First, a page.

The lawsuit alleges that Grillot notified Harper about the pay inequality, and Harper increased her salary in June 2015. However, the lawsuit states that “Harper failed to adequately correct the illegal condition of inequity by administering an increase in pay that did not adequately resolve the inequities.”

In a meeting on Nov. 26, 2018, Grillot and other OU employees expressed concern about the gender-based pay inequality at OU to Harper, Gallogly and the OU Human Resources Executive Staff, according to the lawsuit.

While Gallogly acknowledged the issue of pay inequity, Harper dismissed the issue as “frivolous publications” by The Daily, according to the lawsuit.

OU could be entitled to pay for Grillot’s lost wages, liquidated damages, attorneys’ fees and costs, pre-judgment interest and any other relief the court finds appropriate, the lawsuit stated.

Possible First Amendment violation

Grillot is also taking action against Harper and Gallogly for allegedly violating her First Amendment rights by ending her positions as dean and vice provost, which she alleges was in retaliation for speaking out against the Gallogly administration multiple times, according to the lawsuit.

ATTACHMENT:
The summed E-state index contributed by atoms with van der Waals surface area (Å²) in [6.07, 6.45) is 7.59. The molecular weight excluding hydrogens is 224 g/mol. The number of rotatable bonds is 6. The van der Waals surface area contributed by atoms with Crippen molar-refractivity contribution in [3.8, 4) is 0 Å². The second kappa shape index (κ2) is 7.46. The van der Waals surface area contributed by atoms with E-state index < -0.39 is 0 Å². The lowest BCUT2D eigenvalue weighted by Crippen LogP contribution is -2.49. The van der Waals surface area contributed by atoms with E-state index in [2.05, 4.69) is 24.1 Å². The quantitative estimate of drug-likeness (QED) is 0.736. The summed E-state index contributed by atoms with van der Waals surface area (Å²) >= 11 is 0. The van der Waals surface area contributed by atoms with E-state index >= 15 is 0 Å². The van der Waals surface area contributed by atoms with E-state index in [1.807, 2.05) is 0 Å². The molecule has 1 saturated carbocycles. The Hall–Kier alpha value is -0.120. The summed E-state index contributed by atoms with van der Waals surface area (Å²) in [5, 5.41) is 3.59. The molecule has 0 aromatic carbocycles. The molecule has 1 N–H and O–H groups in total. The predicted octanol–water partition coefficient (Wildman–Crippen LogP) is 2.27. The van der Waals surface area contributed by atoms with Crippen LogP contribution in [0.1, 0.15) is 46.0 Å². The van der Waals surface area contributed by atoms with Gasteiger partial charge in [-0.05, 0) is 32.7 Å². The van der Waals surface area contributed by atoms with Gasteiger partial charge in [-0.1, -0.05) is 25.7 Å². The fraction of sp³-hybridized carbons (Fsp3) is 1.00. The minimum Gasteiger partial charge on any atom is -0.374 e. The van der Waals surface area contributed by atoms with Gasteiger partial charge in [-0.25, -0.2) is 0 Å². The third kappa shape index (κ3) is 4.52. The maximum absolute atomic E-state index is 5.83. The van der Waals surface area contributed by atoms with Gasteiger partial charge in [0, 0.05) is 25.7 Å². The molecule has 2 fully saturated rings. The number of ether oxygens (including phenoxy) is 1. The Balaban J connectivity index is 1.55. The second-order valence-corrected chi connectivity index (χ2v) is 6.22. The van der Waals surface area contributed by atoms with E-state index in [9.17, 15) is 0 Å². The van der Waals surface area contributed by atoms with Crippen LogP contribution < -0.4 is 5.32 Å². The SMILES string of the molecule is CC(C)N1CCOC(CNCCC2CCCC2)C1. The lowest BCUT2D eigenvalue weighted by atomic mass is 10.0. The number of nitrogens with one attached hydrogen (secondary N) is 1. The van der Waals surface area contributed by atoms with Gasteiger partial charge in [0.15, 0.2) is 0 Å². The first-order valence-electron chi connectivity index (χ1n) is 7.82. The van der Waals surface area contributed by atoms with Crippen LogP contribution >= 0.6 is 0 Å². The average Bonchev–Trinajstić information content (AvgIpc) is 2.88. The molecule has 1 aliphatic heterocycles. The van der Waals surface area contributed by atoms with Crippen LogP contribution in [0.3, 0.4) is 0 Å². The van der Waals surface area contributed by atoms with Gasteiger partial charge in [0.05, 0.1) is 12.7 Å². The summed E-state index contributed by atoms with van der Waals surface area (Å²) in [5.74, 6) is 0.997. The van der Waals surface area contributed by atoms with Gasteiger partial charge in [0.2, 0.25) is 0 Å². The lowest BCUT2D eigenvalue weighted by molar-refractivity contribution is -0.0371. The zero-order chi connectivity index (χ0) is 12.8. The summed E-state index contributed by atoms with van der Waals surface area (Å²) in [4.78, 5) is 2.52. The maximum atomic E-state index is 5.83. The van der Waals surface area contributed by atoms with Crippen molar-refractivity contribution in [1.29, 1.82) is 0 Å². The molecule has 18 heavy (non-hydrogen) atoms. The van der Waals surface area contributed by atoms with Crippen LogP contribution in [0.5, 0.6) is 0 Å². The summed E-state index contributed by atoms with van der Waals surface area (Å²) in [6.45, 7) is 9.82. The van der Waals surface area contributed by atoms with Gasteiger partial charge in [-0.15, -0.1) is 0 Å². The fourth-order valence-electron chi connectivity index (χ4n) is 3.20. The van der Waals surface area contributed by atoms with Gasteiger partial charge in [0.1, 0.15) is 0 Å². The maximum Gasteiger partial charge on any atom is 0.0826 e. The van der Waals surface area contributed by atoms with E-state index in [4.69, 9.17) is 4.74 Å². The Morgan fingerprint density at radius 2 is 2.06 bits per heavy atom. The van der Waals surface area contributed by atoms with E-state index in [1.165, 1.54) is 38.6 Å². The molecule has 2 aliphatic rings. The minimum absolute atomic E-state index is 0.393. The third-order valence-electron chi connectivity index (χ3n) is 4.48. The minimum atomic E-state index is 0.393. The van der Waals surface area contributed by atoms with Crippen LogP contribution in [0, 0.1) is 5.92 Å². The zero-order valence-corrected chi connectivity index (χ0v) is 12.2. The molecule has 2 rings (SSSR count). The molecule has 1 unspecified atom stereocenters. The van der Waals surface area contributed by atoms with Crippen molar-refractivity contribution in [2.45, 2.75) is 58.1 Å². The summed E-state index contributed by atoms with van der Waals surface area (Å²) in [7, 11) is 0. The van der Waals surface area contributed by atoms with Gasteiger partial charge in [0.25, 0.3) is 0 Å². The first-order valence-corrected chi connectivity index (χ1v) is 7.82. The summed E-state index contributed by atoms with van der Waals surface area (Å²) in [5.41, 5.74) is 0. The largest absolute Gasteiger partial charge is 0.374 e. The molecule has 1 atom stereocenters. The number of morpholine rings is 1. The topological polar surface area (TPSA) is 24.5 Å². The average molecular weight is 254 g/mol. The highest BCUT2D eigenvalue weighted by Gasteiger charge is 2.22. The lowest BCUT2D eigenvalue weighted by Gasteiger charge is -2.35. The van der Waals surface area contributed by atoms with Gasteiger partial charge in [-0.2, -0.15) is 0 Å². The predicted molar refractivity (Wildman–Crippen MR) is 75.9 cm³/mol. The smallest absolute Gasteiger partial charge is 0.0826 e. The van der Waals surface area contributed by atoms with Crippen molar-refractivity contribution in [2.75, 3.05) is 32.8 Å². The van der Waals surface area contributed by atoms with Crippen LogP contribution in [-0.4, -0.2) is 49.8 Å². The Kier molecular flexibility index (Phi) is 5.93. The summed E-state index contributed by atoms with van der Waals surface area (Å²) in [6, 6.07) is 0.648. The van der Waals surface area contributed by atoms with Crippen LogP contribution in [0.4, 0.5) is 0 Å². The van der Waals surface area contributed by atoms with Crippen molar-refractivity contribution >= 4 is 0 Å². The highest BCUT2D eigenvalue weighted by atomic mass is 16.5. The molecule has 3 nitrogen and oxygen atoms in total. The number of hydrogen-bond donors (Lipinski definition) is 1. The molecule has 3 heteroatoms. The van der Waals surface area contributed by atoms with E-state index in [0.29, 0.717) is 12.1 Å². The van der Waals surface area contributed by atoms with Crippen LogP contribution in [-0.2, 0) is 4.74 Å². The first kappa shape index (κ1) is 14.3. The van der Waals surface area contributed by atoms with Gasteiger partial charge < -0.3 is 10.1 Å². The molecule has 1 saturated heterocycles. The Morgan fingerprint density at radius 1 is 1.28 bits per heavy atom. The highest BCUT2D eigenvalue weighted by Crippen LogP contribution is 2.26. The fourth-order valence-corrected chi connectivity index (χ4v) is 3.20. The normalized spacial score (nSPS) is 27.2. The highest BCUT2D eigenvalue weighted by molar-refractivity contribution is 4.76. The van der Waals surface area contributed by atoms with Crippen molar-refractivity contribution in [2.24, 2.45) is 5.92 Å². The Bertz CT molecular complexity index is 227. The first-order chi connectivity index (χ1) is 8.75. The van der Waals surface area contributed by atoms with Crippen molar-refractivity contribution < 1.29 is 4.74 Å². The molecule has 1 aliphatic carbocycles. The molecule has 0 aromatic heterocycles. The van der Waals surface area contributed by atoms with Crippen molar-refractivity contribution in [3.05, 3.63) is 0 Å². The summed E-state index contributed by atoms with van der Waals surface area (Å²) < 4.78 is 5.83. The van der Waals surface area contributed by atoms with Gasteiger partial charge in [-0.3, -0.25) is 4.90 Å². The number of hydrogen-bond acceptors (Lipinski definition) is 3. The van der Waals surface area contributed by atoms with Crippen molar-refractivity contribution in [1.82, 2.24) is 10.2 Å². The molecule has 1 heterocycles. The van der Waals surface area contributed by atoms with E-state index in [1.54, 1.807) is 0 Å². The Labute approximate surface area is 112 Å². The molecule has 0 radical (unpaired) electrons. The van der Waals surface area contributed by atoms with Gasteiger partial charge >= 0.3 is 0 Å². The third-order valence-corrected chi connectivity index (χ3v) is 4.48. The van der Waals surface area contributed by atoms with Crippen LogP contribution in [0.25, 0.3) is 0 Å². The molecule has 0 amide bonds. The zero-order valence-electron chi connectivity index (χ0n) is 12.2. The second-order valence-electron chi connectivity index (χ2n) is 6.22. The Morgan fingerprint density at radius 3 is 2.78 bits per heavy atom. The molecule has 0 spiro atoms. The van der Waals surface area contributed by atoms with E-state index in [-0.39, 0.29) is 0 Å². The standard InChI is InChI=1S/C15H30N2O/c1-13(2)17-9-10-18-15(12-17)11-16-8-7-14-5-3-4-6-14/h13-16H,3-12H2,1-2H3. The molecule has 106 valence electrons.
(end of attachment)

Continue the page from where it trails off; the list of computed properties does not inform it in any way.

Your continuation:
Between December 2017 and now, Grillot has made public comments on matters of public concern due to the actions of Harper and Gallogly, according to the lawsuit.

The lawsuit states that the “expressed and unexpressed” decision for Harper and Gallogly to terminate Grillot’s position of dean and vice provost was unassociated with the positions themselves. The two men “wrongfully demoted (Grillot) in retaliation for her engagement in protected speech on matters of public concern,” the lawsuit states.

The lawsuit alleges that Harper and Gallogly held a meeting with Grillot on July 19, 2018, to discuss their requests for information about the study abroad programs, the study centers and other requests.

However, the lawsuit states that Gallogly “used a raised voice to verbally reprimand her for making public information public” that shouldn’t be. Gallogly allegedly told Grillot that she didn’t understand how budgeting worked, so she had no reason to make the information public.